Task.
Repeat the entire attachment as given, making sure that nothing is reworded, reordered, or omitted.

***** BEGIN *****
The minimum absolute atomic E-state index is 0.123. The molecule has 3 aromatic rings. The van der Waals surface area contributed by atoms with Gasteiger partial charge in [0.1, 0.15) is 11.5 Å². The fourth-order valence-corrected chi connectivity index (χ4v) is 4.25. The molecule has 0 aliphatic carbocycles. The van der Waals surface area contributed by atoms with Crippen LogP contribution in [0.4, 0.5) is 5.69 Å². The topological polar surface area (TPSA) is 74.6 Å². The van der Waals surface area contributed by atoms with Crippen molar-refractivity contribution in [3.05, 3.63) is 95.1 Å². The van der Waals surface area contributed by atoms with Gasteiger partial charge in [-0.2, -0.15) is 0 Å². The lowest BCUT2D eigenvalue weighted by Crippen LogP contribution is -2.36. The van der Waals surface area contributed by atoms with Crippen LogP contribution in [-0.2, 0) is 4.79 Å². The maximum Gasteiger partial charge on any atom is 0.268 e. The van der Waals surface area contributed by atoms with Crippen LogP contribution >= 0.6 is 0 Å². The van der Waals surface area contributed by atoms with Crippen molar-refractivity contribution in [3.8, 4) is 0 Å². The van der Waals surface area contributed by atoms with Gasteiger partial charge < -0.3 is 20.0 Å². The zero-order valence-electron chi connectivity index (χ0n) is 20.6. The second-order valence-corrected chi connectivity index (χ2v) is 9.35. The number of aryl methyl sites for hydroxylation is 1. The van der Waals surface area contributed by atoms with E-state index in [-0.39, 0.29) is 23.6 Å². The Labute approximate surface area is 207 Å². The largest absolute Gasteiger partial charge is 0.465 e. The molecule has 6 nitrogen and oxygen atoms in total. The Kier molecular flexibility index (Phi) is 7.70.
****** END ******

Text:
The minimum absolute atomic E-state index is 0.123. The molecule has 3 aromatic rings. The van der Waals surface area contributed by atoms with Gasteiger partial charge in [0.1, 0.15) is 11.5 Å². The fourth-order valence-corrected chi connectivity index (χ4v) is 4.25. The molecule has 0 aliphatic carbocycles. The van der Waals surface area contributed by atoms with Crippen LogP contribution in [0.4, 0.5) is 5.69 Å². The topological polar surface area (TPSA) is 74.6 Å². The van der Waals surface area contributed by atoms with Crippen molar-refractivity contribution in [3.05, 3.63) is 95.1 Å². The van der Waals surface area contributed by atoms with Gasteiger partial charge in [-0.2, -0.15) is 0 Å². The lowest BCUT2D eigenvalue weighted by Crippen LogP contribution is -2.36. The van der Waals surface area contributed by atoms with Crippen LogP contribution in [-0.2, 0) is 4.79 Å². The maximum Gasteiger partial charge on any atom is 0.268 e. The van der Waals surface area contributed by atoms with Crippen LogP contribution >= 0.6 is 0 Å². The van der Waals surface area contributed by atoms with Crippen molar-refractivity contribution in [3.8, 4) is 0 Å². The van der Waals surface area contributed by atoms with Gasteiger partial charge < -0.3 is 20.0 Å². The zero-order valence-electron chi connectivity index (χ0n) is 20.6. The second-order valence-corrected chi connectivity index (χ2v) is 9.35. The number of aryl methyl sites for hydroxylation is 1. The van der Waals surface area contributed by atoms with E-state index in [-0.39, 0.29) is 23.6 Å². The Labute approximate surface area is 207 Å². The largest absolute Gasteiger partial charge is 0.465 e. The molecule has 6 nitrogen and oxygen atoms in total. The Kier molecular flexibility index (Phi) is 7.70.